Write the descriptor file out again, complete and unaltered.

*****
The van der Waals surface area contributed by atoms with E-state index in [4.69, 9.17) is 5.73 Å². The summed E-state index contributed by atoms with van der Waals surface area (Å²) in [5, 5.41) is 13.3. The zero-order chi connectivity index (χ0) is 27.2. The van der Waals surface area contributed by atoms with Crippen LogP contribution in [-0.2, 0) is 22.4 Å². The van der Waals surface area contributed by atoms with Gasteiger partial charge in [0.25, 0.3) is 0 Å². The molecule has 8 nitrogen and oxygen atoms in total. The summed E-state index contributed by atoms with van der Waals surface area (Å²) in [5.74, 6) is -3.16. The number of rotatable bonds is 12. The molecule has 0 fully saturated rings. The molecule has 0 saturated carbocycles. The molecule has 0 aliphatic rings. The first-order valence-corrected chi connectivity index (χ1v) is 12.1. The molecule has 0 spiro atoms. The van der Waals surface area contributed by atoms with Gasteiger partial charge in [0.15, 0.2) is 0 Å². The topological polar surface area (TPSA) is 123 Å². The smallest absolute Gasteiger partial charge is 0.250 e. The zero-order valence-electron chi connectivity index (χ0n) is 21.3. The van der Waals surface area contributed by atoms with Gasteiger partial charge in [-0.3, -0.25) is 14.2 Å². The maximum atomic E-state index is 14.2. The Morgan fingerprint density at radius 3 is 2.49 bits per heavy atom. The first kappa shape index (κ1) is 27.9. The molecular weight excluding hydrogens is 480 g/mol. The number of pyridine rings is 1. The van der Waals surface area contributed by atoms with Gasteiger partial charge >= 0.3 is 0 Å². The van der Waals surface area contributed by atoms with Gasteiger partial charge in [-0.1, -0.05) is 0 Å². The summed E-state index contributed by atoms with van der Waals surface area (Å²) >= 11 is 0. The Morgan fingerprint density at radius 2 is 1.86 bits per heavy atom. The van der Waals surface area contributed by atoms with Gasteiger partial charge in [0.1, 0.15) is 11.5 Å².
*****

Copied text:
The van der Waals surface area contributed by atoms with E-state index in [4.69, 9.17) is 5.73 Å². The summed E-state index contributed by atoms with van der Waals surface area (Å²) in [5, 5.41) is 13.3. The zero-order chi connectivity index (χ0) is 27.2. The van der Waals surface area contributed by atoms with Crippen LogP contribution in [-0.2, 0) is 22.4 Å². The van der Waals surface area contributed by atoms with Gasteiger partial charge in [0.25, 0.3) is 0 Å². The molecule has 8 nitrogen and oxygen atoms in total. The summed E-state index contributed by atoms with van der Waals surface area (Å²) in [5.74, 6) is -3.16. The number of rotatable bonds is 12. The molecule has 0 fully saturated rings. The molecule has 0 saturated carbocycles. The molecule has 0 aliphatic rings. The first-order valence-corrected chi connectivity index (χ1v) is 12.1. The molecule has 0 spiro atoms. The van der Waals surface area contributed by atoms with Gasteiger partial charge in [0.15, 0.2) is 0 Å². The topological polar surface area (TPSA) is 123 Å². The smallest absolute Gasteiger partial charge is 0.250 e. The zero-order valence-electron chi connectivity index (χ0n) is 21.3. The van der Waals surface area contributed by atoms with Gasteiger partial charge in [-0.3, -0.25) is 14.2 Å². The maximum atomic E-state index is 14.2. The Morgan fingerprint density at radius 3 is 2.49 bits per heavy atom. The first kappa shape index (κ1) is 27.9. The molecular weight excluding hydrogens is 480 g/mol. The number of pyridine rings is 1. The van der Waals surface area contributed by atoms with Gasteiger partial charge >= 0.3 is 0 Å². The van der Waals surface area contributed by atoms with Gasteiger partial charge in [-0.1, -0.05) is 0 Å². The summed E-state index contributed by atoms with van der Waals surface area (Å²) >= 11 is 0. The Morgan fingerprint density at radius 2 is 1.86 bits per heavy atom. The van der Waals surface area contributed by atoms with Gasteiger partial charge in [0.1, 0.15) is 11.5 Å².